Ambiguous Accounting Rules Hinder Exxon Investigation

Investigation Into Exxon Accounting

The probe into Exxon’s accounting practices may be facing an uphill battle.

Reuters reported on Monday (Sept. 19) that New York Attorney General Eric Schneiderman may have some difficulty in building a case against Exxon for allegedly not taking writedowns during the oil price slump.

Accounting experts noted that energy companies have long had significant leeway when it comes to reporting under U.S. accounting rules. A person familiar with the matter told Reuters that Schneiderman is investigating why Exxon failed to write down assets even while oil prices fell.

Many integrated oil producers have been forced to write down the value of their assets since the price of oil has dropped more than 60 percent over the last two years. But Exxon remains the only major producer that has held off on reporting the value of its wells, leases and equipment, which could lead to a false representation of the company’s financial health.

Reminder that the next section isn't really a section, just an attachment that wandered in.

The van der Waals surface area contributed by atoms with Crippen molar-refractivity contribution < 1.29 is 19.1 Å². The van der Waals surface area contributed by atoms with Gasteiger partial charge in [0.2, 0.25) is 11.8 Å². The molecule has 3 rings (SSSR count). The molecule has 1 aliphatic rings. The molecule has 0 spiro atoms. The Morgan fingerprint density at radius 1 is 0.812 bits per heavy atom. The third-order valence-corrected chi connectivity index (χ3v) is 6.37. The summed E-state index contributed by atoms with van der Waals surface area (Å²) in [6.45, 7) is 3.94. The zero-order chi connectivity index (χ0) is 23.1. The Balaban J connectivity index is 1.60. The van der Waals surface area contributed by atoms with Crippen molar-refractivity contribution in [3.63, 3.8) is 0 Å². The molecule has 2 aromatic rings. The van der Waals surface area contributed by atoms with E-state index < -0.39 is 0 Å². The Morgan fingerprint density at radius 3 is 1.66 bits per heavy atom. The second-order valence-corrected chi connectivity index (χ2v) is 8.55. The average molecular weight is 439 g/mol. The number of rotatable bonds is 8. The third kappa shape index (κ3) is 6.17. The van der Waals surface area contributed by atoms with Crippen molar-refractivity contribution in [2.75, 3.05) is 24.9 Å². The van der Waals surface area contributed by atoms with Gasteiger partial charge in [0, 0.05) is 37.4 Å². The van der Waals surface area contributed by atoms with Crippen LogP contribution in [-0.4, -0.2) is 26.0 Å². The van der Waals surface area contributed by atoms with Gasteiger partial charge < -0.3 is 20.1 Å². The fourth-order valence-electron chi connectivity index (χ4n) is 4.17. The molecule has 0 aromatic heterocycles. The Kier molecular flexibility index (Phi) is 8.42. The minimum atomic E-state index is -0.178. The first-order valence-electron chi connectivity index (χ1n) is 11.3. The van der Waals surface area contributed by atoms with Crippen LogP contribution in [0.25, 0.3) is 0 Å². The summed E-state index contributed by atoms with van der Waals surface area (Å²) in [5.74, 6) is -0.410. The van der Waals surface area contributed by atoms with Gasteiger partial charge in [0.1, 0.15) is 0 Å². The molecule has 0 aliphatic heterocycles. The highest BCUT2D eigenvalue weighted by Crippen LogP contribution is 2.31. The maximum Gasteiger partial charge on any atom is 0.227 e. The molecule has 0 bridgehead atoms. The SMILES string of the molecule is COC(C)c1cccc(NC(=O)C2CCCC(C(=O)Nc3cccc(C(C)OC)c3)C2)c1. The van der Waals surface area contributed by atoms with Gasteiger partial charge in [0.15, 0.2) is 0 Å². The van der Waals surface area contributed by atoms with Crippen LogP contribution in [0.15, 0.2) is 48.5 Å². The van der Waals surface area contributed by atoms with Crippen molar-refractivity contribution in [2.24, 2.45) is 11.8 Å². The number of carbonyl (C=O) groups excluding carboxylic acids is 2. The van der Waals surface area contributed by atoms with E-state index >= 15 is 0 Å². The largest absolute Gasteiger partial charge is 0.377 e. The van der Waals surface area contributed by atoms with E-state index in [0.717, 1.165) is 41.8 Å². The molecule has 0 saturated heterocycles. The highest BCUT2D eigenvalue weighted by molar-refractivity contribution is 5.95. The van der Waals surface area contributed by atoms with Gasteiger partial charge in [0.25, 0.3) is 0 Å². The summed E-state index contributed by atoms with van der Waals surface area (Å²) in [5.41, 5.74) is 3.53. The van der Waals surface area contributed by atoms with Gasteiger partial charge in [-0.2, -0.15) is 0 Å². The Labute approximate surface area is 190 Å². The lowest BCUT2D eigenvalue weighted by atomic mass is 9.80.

But some experts stated that Exxon’s lack of writedowns doesn’t signal any wrongdoing has taken place.

“This is an extremely subjective area,” Tom Selling, author of The Accounting Onion blog, told Reuters. “Everyone will have a different pattern of writedowns depending on how old their fields are and how much they cost to develop.”

Energy companies are provided with a range of methods to use under the U.S. accounting rules for valuing and impairing their assets. The process a company uses for writedowns may vary depending on the method used.

According to Reuters, an Exxon spokesman said its accounting practices and reporting standards follow the rules set out by the U.S. Securities and Exchange Commission and the Financial Accounting Standards Board.